People yesterday took to the streets in Taipei to demand better food safety and protesting against Ting Hsin International Group (頂新國際集團), which was involved in an adulterated cooking oil scandal.
The rally began at 2:15pm on Ketagalan Boulevard to the sound of a rap song created for the event with lyrics including: “We want food safety, to feel safe when we eat,” “Taiwan is famous for delicious food, but now even China is banning tainted food from Taiwan” and “We are against ‘black-hearted’ food.”
The event was initiated by Chang Jen-chi (張仁吉), who last year launched an online campaign to boycott Ting Hsin products.
Photo: Wang Min-wei, Taipei Times
Protesters criticized the not-guilty ruling handed down to former Ting Hsin employees by the Changhua District Court late last month over alleged breaches of the Act Governing Food Safety and Sanitation (食品安全衛生管理法) after the firm was accused of using animal feed-grade oil and fat in cooking oil meant for human consumption in 2013.
“We urge amendments to the act so that anyone who has been found guilty in a food safety case is barred from operating a food company ever again,” Chang said, adding that the ban should also apply to close relatives of those found guilty.
“We are not only against Ting Hsin, but we also demand food safety,” Revolution Congress convener Wang Yi-kai (王奕凱) said.
Photo: Wang Min-wei, Taipei Times
“It is because Ting Hsin has food safety problems that we want to terminate it,” which is a way to demand food safety, said Wang, who helped organize the protest. “We want companies to know that society has the power to resist them, so companies will not keep looking for loopholes in the law.”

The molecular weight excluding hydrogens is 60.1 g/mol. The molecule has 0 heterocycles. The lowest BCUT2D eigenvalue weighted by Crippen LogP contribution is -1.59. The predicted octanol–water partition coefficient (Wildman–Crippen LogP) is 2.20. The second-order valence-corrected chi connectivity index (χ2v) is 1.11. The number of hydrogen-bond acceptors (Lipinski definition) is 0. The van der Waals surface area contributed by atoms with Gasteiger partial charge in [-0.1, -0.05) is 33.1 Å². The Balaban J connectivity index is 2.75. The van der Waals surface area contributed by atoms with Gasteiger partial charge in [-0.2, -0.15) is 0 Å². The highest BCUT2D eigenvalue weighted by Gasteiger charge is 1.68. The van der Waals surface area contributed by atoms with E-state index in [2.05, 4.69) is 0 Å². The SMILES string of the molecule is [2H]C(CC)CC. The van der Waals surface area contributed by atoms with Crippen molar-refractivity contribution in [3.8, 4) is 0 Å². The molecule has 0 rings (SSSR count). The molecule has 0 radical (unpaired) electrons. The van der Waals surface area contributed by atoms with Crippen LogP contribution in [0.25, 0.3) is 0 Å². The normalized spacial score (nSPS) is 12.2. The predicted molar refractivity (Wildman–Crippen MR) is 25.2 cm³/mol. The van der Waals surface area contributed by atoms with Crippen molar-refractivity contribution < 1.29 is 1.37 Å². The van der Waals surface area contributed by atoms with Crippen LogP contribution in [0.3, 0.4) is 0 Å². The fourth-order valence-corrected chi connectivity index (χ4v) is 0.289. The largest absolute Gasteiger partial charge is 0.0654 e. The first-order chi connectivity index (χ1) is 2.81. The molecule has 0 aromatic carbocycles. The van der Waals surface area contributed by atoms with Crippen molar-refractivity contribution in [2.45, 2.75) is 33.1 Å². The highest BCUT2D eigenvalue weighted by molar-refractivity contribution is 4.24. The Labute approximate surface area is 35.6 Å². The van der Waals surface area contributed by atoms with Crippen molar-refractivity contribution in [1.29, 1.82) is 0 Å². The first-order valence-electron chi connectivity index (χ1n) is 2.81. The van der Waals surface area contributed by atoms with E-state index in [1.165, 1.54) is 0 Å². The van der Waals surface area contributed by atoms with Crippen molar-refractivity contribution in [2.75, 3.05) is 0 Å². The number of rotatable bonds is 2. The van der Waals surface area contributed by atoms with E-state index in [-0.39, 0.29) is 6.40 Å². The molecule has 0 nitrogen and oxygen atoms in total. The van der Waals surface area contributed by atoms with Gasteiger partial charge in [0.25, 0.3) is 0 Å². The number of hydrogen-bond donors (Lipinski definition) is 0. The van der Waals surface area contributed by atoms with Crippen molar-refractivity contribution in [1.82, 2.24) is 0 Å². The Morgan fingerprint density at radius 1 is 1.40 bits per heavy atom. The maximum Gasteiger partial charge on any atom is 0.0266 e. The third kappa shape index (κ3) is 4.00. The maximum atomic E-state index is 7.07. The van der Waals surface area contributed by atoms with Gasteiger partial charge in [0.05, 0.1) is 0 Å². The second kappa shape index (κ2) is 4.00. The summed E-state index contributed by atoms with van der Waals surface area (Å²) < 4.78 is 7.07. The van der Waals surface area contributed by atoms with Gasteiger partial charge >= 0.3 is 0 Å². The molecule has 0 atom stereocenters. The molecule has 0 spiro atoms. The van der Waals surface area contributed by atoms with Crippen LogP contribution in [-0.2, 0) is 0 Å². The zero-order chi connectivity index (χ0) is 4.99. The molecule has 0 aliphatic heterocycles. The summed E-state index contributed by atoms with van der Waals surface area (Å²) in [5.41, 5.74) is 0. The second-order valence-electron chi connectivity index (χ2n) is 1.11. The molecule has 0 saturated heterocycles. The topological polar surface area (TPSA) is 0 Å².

In response to questions about Wei Chuan Foods Corp (味全食品工業), a subsidiary of Ting Hsin, Chang said that “because Ting Hsin has a stake of about 40 percent stake in Wei Chuan, for every NT$100 spent buying Lin Feng Ying (林鳳營) milk made by Wei Chuan, Ting Hsin makes NT$40.”
“We do not want Ting Hsin to make any money,” Chang said, referring to protests earlier in the week where Costco stores were targeted in a milk-buying-and-refund campaign.
On Facebook, the organizers invited Wei Chuan managing director Michael Su (蘇守斌) to join the parade and said the firm should buy back its shares from Ting Hsin.
A protester wearing a striped shirt mimicking jail clothing displaying the words “prisoner” and “guilty” said that having lived abroad for 23 years, he had seen several executives involved in food scandals apologize to the public and face judicial punishment.
The man, surnamed Wu (吳), said he felt that the Ting Hsin case had left Taiwanese feeling cheated, as those things had not happened in this case.
A man surnamed Wang (王) said he felt that the government had not done its job properly and had protected Ting Hsin.
“I feel hopelessness over the court’s ruling,” he said.
The protesters walked nearby streets chanting: “Food scandals revealed one after another, the people must take to the streets for justice” before returning to the start point in front of the Presidential Office Building at about 4pm.
There, participants were invited to speak.
Before the event ended at about 5:30pm, Wang Yi-kai said that they had communicated face-to-face with Executive Yuan officials earlier in the day concerning the demands of the public over food safety.
He said the demands included amendments to regulations, a new investigation into the Ting Hsin case, cooperation with other nations to initiate action against producers of unethical food, protection of labor rights for employees of unethical companies and bolstering laws to prevent conflicts of interest by government officials in food scandals, as well as increasing bonuses for people who report food safety problems.
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